The story is told about a famous SEC football coach, who was on vacation with his family in a remote area of the Northwest.
One night they decided to go into the little town to see a movie. When they walked into a theater and sat down, the handful of people applauded. Proudly he thought to himself, “I can’t believe it. People recognize me all the way up here.”
Quickly a smiling man came over to him and said, “Thanks for coming! They won’t start the movie for less than ten people!”
Humility is a difficult quality to develop. But Jesus is our perfect example. Paul put it this way:
“Although He existed in the form of God, did not regard equality with God a thing to be grasped, but emptied Himself, taking the form of a bond-servant, and being made in the likeness of men. Being found in appearance as a man, He humbled Himself by becoming obedient to the point of death, even death on a cross. (Phil 2:6-9, NASU)
Barclay says the Greek word, kenooo, means, “literally to empty. It can be used to remove things from a container, until the container is empty; or pouring something out, until there is nothing left.”
This word vividly conveys to us the sacrifice of Jesus’ incarnation. Think about it.
(1) He emptied Himself of His heavenly riches. He gave up the peace of his existence. The serenity of divine association. And the tranquility of his surroundings. He lived as man. Without a home. Creature comforts. Or material possessions. The Bible says, “ that though He was rich, yet for your sakes He became poor, that you through His poverty might become rich.” (2 Cor 8:9)
(2) He emptied Himself of His celestial glory. As God he enjoyed honor, favor, and angelic praise. Jesus’ human existence was anything but glorious. “He came to his own, and his own people did not receive him” (John 1:11).
He was despised. Rejected. Ridiculed. And reviled.
(3) He emptied Himself of His divine prerogatives. Paul is clear. Jesus was Deity. He didn’t have to put up with the Devil’s temptations, human frailties, or His enemies schemes. He willingly denied himself of the privileges of Godhood for struggles of manhood.
When Jesus was born he vacated heaven for a stable. As an infant, his family was on the run because of death threats. He grew up in obscurity. And lived in an ill-regarded, contemptuous little town. His itinerant ministry was not well-financed. His entourage was not the elite of the day, but smelly fisherman. Disliked tax collectors. Rogue zealots. And a few women, whose character some questioned!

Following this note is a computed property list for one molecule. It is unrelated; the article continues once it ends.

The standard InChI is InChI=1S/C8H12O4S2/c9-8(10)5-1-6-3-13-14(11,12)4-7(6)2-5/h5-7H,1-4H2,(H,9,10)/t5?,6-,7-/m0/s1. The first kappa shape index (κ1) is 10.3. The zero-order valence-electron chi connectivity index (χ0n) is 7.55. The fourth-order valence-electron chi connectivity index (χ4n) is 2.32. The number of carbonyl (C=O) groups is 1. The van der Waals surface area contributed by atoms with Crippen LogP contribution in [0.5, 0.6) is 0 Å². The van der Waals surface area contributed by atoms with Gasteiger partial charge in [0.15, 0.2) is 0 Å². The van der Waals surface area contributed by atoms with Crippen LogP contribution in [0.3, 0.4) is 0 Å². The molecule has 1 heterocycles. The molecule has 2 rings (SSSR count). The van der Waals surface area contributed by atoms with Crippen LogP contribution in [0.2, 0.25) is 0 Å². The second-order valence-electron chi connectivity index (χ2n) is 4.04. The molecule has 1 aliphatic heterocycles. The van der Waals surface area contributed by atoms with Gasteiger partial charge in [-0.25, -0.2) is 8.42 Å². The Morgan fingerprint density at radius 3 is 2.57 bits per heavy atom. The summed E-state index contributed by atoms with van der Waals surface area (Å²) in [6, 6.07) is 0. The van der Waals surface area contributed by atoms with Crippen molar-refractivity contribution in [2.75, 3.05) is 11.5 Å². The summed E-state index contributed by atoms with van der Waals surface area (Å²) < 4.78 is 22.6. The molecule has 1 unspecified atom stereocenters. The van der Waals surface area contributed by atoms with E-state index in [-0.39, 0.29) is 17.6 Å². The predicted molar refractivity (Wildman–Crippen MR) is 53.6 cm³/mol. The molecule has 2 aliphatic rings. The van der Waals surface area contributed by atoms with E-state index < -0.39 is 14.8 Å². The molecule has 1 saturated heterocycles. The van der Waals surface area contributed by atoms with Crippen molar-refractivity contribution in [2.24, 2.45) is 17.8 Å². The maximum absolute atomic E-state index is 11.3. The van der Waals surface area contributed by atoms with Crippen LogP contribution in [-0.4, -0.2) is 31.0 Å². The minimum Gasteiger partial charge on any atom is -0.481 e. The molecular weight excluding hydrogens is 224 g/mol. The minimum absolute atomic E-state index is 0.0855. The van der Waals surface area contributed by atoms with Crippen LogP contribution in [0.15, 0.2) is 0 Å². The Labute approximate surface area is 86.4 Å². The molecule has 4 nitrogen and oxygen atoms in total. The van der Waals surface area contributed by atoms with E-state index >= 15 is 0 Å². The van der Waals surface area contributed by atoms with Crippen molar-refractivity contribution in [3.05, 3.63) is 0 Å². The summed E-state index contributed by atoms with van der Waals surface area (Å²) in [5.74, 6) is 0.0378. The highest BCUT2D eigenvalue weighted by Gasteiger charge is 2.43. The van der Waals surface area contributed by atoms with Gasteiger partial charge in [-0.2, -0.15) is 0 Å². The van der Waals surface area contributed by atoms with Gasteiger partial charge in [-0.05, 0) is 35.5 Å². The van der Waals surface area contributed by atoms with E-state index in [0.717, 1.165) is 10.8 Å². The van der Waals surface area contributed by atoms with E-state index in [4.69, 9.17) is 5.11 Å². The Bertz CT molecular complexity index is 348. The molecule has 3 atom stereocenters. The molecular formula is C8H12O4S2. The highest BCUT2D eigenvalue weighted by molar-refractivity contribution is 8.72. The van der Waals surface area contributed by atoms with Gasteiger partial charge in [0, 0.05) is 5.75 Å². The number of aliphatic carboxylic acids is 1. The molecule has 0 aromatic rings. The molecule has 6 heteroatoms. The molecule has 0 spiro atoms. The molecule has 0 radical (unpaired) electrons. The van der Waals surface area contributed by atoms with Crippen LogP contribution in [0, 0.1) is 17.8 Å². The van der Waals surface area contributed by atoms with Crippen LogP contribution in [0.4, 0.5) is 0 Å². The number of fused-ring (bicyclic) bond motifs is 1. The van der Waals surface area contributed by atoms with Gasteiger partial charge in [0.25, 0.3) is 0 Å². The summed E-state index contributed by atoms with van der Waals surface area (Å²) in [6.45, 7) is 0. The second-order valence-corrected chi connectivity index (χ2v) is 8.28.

But Jesus’ ultimate act of a self emptying life was evidenced in his death. The sinless Son of God was condemned as a criminal. Mocked. Slapped. And spit upon during a kangaroo-court of a trial. Stripped of his clothes and brutally beaten.
Then forced to carry his own cross to Calvary’s hill of execution. Along the route the crowd jeered. Scoffed. Ridiculed. And even on the cross, he was accosted and disrespected by a real criminal!
Yes, he emptied himself, even to the point of death, the death of the cross.
But that was Friday. And what the folks didn’t realize, Sunday was coming! And the insignificant Jewish teacher they discarded and dismissed, would become a victor! The One who emptied himself, would be exalted. The glory that he relinquished would now be restored. And the privileges that he abandoned would be renewed. And His lowly name would now be elevated.
“Therefore God also has highly exalted Him and given Him the name which is above every name, that at the name of Jesus every knee should bow, of those in heaven, and of those on earth, and of those under the earth, and that every tongue should confess that Jesus Christ is Lord, to the glory of God the Father” (Phil 2:9-11).
And so, Sunday, I’ll join fellow worshippers to exalt Him, who emptied himself. And seek to emulate his attitude and follow his example.
–Ken Weliever, The Preacherman